During the Apollo program, astronauts lived in space on the Moon. However, as NASA and other space agencies plan to return to the Moon, it is not yet clear how we can build a house on the Moon. This article outlines some of the challenges involved.
NASA-AI SpaceFactory partnership plans to construct structures on the moon
Earlier this year, NASA and AI SpaceFactory announced plans to construct structures on the Moon. The companies are working together as part of the Relevant Environment Additive Construction Technology (REACT) program.
REACT is a multi-year collaboration aimed at developing technologies for lunar surface construction. Currently, the company is working with NASA to develop a sustainable 3D printing system for large structures on the Moon. The system will allow for a cost-effective way to build structures on the Moon.
The company is planning to build an outpost building house on the moon near Shackleton Crater. This crater has water ice for fuel and oxygen. It also offers a perpetual shadow on the interior of the crater, which could be used to harvest water ice.
The outpost will be made of three units that measure 75 square meters each. The units are designed with five meters of height. This will allow for the occupants to be above the surface and be protected from the lunar environment. The outpost will also be able to house manned rovers and scientific payloads.
Cost of delivering a kilogram of payload to the moon
Getting a kilogram of stuff to the moon is no mean feat. NASA and the private space sector aren’t immune from the myriad challenges of the space age. As such, the cost of delivering a tidbit to the moon is nothing short of a multi-billion dollar a year endeavor. Some estimates suggest the cost of delivering a kilogram to the moon can range from one million dollars to one billion dollars. NASA and the private space sector are working together to deliver said tidbit. Using the latest in lunar technologies, it may be a matter of time before the aforementioned kilogram arrives at the moon. The aforementioned cost of delivering a tidbit may be less than the cost of delivering a kilogram to Earth’s orbit, although such a cost would likely drive up the cost of a tidbit to astronomical levels.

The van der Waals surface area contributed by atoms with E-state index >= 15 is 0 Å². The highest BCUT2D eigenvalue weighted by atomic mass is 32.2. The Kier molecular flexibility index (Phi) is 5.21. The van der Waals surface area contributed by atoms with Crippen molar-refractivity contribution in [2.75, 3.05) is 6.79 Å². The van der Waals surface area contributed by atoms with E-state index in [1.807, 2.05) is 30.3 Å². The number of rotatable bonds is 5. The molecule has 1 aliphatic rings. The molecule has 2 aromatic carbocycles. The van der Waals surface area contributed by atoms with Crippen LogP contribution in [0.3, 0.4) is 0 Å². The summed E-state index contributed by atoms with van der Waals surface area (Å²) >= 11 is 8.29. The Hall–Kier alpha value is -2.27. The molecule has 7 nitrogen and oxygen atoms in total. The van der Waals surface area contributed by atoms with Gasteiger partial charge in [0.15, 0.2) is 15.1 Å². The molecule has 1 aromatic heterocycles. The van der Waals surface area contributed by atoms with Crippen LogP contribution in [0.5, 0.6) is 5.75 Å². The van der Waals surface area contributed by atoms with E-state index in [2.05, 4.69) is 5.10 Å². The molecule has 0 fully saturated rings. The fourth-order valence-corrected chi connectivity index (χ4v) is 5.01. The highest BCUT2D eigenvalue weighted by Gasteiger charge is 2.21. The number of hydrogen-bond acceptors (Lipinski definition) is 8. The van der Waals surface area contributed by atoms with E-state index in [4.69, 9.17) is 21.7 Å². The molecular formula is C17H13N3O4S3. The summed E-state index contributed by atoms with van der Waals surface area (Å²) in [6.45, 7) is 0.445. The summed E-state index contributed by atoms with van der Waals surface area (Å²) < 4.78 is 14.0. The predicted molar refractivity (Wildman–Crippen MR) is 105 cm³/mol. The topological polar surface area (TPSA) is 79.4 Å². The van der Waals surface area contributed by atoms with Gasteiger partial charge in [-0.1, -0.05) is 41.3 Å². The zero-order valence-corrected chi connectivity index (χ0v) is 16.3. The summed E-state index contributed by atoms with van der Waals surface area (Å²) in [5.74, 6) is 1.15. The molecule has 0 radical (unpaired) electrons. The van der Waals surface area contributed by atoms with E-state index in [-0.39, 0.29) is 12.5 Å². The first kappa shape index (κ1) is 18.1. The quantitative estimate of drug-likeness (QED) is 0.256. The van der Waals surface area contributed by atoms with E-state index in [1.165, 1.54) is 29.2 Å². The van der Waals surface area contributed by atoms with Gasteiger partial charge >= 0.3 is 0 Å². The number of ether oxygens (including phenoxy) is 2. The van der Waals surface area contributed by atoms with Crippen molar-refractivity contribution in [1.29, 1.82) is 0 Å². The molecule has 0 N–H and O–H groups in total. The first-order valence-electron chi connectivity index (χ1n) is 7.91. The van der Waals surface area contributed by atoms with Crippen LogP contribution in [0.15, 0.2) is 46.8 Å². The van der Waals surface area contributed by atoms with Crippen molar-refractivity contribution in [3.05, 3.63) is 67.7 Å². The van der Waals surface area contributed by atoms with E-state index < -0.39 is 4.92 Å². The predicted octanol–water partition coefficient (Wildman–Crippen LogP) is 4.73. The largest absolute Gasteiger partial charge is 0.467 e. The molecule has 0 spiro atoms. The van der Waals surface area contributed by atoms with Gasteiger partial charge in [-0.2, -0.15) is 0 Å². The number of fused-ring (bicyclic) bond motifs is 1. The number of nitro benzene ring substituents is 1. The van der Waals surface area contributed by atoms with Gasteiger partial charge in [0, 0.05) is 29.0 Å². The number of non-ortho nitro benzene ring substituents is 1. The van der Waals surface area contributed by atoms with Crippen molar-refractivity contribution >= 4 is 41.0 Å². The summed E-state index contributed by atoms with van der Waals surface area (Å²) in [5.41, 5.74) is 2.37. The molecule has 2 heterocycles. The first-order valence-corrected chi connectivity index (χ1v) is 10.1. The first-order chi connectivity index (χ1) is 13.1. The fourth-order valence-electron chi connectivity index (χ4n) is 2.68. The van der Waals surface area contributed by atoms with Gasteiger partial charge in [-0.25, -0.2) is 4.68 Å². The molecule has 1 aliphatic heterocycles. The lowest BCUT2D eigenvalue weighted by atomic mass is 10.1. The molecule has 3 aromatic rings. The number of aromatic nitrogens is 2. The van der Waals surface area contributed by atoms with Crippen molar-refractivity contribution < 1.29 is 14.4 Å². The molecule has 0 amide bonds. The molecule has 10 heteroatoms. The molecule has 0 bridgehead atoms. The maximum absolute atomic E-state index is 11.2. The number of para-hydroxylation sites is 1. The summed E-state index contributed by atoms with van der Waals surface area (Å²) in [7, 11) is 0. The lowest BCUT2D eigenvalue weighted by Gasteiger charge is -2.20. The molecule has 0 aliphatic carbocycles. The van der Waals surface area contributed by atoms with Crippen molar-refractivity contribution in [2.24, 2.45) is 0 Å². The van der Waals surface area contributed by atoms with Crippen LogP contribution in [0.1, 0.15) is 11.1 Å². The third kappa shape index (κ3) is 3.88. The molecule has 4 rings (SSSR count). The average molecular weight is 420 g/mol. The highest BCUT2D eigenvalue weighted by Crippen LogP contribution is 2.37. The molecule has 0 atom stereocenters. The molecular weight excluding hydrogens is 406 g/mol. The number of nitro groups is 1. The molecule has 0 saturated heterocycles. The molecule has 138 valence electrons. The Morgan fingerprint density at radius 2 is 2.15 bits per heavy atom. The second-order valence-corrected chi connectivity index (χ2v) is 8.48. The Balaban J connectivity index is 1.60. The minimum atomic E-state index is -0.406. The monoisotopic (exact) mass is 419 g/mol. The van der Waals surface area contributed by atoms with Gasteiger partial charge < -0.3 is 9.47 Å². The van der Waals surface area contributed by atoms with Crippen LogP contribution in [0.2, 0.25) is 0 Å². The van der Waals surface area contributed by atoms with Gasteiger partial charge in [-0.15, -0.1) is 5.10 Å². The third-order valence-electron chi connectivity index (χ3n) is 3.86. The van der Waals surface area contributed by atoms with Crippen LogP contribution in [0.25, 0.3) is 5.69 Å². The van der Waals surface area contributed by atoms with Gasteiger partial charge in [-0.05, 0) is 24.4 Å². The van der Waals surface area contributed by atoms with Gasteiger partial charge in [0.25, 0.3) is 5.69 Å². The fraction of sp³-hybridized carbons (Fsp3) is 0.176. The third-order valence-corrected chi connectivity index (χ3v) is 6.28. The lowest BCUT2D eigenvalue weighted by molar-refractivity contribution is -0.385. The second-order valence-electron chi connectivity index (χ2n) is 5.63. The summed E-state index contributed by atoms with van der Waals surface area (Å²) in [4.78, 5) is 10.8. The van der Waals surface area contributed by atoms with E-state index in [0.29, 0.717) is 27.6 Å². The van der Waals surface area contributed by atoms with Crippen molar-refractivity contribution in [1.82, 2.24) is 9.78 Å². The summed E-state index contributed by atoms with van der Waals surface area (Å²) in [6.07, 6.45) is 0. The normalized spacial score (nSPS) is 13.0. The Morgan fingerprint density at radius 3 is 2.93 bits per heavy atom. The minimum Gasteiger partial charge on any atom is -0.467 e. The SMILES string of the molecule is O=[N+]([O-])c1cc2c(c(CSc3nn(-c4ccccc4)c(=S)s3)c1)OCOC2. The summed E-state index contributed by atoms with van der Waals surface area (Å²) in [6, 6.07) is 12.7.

Northrop Grumman develops living quarters for the U.S. space agency’s planned outpost in lunar orbit
Earlier this year, Northrop Grumman Corp was awarded a NASA contract worth $935 million to develop living quarters for NASA’s planned outpost in lunar orbit. The space agency will use the facility to send astronauts to the moon and prepare them for future Mars missions.
The company is developing the Habitation And Logistics Outpost (HALO), which will house astronauts and support research and science investigations. It will also serve as a base for visiting spacecraft. HALO is also part of the Artemis moon programme, which aims to send astronauts to the moon by 2024.
HALO will also provide command and control systems, docking ports for visiting spacecraft, life-support systems, data-handling capabilities, and thermal control. It will be powered by liquid hydrogen that can be replaced by the sun.